Iconography and Theory
Fr. Silouan Justiniano was born in the Commonwealth of Puerto Rico to non-Orthodox parents in May 5, 1973. His family moved to the US in 1985 and soon after his arrival he discovered art history through a friend who introduced him to the masters of the Renaissance. This engendered in him a love for drawing and painting which eventually lead him to pursue a Bachelor of Fine Arts degree at the School of Visual Arts in New York City. Upon completing his undergraduate work in 1995, he entered the Master of Fine Arts program in Hunter College, of the City University of New York, which he completed in 1999. In 1997 he embraced Orthodoxy with his family. Drawn to monastic life, in 2002 Fr. Silouan was tonsured a monk and in 2006 he was ordained to the priesthood. He is part of the Brotherhood of the Holy Cross (ROCOR) in Long Island, NY. His obediences in the monastery consist of serving the the daily cycle of services and painting icons. It was in fact in the monastery where, through the blessing and guidance of his his spiritual father, Fr. Silouan learned icon painting – by a thorough research of medieval egg-tempera techniques.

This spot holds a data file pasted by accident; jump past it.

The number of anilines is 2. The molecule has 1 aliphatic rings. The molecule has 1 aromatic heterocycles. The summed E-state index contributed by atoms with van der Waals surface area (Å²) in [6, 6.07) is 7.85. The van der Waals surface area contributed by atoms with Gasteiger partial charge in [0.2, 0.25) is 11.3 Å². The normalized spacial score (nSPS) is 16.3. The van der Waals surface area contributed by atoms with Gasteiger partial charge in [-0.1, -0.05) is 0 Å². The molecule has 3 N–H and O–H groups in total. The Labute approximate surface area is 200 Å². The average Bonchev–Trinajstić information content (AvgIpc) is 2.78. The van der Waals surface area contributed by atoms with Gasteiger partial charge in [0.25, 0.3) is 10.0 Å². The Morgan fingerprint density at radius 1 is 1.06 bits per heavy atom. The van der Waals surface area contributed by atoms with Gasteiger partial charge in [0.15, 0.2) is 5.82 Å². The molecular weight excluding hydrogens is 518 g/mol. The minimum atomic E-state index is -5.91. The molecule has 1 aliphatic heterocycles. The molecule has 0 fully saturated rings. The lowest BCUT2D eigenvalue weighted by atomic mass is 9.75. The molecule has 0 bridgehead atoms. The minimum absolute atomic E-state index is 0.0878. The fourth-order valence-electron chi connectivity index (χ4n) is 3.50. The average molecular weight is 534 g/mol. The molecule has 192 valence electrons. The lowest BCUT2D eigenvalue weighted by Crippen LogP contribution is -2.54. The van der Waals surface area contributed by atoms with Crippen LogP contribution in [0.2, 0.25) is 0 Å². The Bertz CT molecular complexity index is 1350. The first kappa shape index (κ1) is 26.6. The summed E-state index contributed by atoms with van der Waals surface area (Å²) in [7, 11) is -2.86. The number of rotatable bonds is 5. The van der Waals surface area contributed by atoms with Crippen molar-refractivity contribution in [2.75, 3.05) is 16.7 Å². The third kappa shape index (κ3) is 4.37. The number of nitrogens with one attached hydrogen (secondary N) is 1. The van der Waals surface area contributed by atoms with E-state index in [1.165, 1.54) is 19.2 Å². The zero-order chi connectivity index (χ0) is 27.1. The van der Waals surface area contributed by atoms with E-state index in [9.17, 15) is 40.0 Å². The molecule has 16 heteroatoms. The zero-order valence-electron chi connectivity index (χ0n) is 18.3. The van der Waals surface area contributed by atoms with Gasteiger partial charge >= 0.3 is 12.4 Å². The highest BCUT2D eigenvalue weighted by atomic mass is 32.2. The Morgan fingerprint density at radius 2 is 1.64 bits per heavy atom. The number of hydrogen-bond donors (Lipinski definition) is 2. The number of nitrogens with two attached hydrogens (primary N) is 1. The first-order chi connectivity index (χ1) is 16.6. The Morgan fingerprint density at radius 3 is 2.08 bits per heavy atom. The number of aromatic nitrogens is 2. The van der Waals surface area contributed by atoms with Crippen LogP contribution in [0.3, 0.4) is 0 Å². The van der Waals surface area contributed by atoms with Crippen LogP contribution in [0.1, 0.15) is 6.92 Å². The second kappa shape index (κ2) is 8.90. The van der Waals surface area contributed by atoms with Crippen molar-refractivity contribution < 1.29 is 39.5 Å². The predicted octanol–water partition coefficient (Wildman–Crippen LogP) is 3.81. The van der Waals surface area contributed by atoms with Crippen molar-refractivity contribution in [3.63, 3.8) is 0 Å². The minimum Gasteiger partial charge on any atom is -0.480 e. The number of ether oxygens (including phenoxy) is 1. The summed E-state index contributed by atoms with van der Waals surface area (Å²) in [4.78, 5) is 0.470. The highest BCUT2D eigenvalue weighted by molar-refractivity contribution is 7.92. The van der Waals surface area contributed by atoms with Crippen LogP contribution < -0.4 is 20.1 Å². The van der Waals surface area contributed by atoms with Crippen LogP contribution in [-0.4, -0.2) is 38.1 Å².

Throughout the years before discovering icon painting, Fr. Silouan experimented with various styles of figuration and abstraction, searching for a visual language to communicate the Sacred in art, but grew disillusioned with the art world’s fragmentary theories and the cult of novelty. The yearning for a way of visually manifesting the Sacred, a way of expressing the transcendent in the immanent, through painting as symbol, was ultimately fulfilled in his encounter with the Icon.
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